The cooler temperatures and being among flowers is a pleasant relief. The floral area is nice but not exceptional. I am drawn to the pine forest and its smell reminiscent of home. A twinge comes and goes. It is wonderful to walk through a giant bamboo grove and observe a nesting swan with her mate primping the nest.

Kandawgyi Botanical Garden

See us?

We head to Hsipaw, an old town in northern Shan state where the last Shan crown prince resided. Other than that I know nothing except I like to say the name: “See-paw”. I cannot decipher our itinerary. That, coupled with not having any prior knowledge has me open to all that unfolds. What a nice surprise to have a private bungalow on the Duthawaddy, a cousin of the Ayeyarwaddy. A peaceful spot with our porch facing the river perfect for enjoying the wine our travel agent gave us. Being on the water makes me happy. So does wine.

across the river- early morning view of Hsipaw

Morning mist
There is nothing on our side so we commute back and forth by long boat like everyone else. We meet our trekking guide, Aung Soe across the river. He says, “Call me, Also”. We are used to guides anglicizing their names to spare the mispronunciation. In Vietnam I thought I was saying thank you but the wrong inflection made it “shut up”. Oops.

We ramble through the village of Hsipaw, just walking among villagers doing their lives and as the houses peter out, we walk farm land, acres of cultivated, irrigated fields to the horizon and hills beyond.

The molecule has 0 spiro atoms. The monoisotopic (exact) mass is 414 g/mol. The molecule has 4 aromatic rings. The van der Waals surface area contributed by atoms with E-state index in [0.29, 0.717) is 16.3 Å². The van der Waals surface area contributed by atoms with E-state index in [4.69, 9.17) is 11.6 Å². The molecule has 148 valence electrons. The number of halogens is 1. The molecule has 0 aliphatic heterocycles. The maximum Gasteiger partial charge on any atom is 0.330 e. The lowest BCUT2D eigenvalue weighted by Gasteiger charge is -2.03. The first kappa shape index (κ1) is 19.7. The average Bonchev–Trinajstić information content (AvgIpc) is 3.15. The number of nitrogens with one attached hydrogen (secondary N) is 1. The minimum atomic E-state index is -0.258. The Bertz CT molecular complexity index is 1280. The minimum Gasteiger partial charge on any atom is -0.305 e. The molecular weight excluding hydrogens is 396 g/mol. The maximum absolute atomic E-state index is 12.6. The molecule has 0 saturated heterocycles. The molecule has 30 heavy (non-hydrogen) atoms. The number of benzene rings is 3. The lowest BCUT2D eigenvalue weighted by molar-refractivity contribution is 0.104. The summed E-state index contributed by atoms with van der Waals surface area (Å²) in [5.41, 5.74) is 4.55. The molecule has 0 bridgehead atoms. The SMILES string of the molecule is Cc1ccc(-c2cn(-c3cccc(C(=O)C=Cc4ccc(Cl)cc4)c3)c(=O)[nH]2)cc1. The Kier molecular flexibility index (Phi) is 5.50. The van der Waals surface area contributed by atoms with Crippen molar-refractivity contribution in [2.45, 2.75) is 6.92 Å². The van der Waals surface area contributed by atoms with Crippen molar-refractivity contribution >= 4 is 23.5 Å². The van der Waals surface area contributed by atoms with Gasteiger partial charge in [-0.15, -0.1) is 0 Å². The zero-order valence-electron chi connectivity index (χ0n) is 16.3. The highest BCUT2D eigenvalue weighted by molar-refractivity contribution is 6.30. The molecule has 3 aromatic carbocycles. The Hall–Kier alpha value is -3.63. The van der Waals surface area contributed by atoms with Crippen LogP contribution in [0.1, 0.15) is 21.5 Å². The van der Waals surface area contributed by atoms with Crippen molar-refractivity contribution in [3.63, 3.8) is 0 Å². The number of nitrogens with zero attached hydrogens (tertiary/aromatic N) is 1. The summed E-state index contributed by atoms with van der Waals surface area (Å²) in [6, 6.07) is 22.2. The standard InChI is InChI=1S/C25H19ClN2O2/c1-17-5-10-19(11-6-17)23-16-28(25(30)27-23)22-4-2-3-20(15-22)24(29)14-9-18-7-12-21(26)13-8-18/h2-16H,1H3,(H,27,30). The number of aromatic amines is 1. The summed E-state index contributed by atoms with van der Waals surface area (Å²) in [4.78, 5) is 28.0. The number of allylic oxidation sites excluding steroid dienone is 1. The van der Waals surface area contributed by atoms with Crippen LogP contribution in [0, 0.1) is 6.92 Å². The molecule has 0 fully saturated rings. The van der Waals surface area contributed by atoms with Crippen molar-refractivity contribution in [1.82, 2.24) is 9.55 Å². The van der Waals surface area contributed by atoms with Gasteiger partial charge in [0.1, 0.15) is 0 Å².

On the way to Festival

Beginning of the irrigation line

We walk through another village…

I can’t get enough of the childrenBanana blossom
Going to Festival having come a long way already

Most everyone we meet is going to the Full Moon Festival at Bawgyo Pagoda several miles away outside of Hsipaw. I think the Buddhists have worked out their religious practice to celebrate as many events as possible. This is the biggest festival in Northern Shan state, an extravaganza that lasts 3 days and happens only once a year. Bawgyo is one of the most well known in the entire country and we are itching to go.

As we walk, Aung Soe keeps filling in history and current events of this Shan province including the rapid change in farm rights vs. land rights and the illegal means that trick local farmers to sell their land for development. We feel fortunate to see this countryside now before the inevitable. It is a great, long walk and it is really hot. We are heading to the river to catch a boat for a trip up the Namtu where it meets the Duthawaddy.

Water buffalo waiting for us at the boat launch

Laundry, bathing, boating, fishing, playing in the Namtu

We finally cool off in deliciously cold, clear water at the confluence

A surprising and initially startling thing here is how often we get pulled into a photo op with the locals. As soon as I climb out of the boat and go up the hill an older woman latches onto me, puts her hand in mine and pulls me aside for a picture. Aung Soe says it is a pride for them to be photographed with a westerner and that often the picture is posted in their home like family. It is a new experience and very sweet.

Our new best friend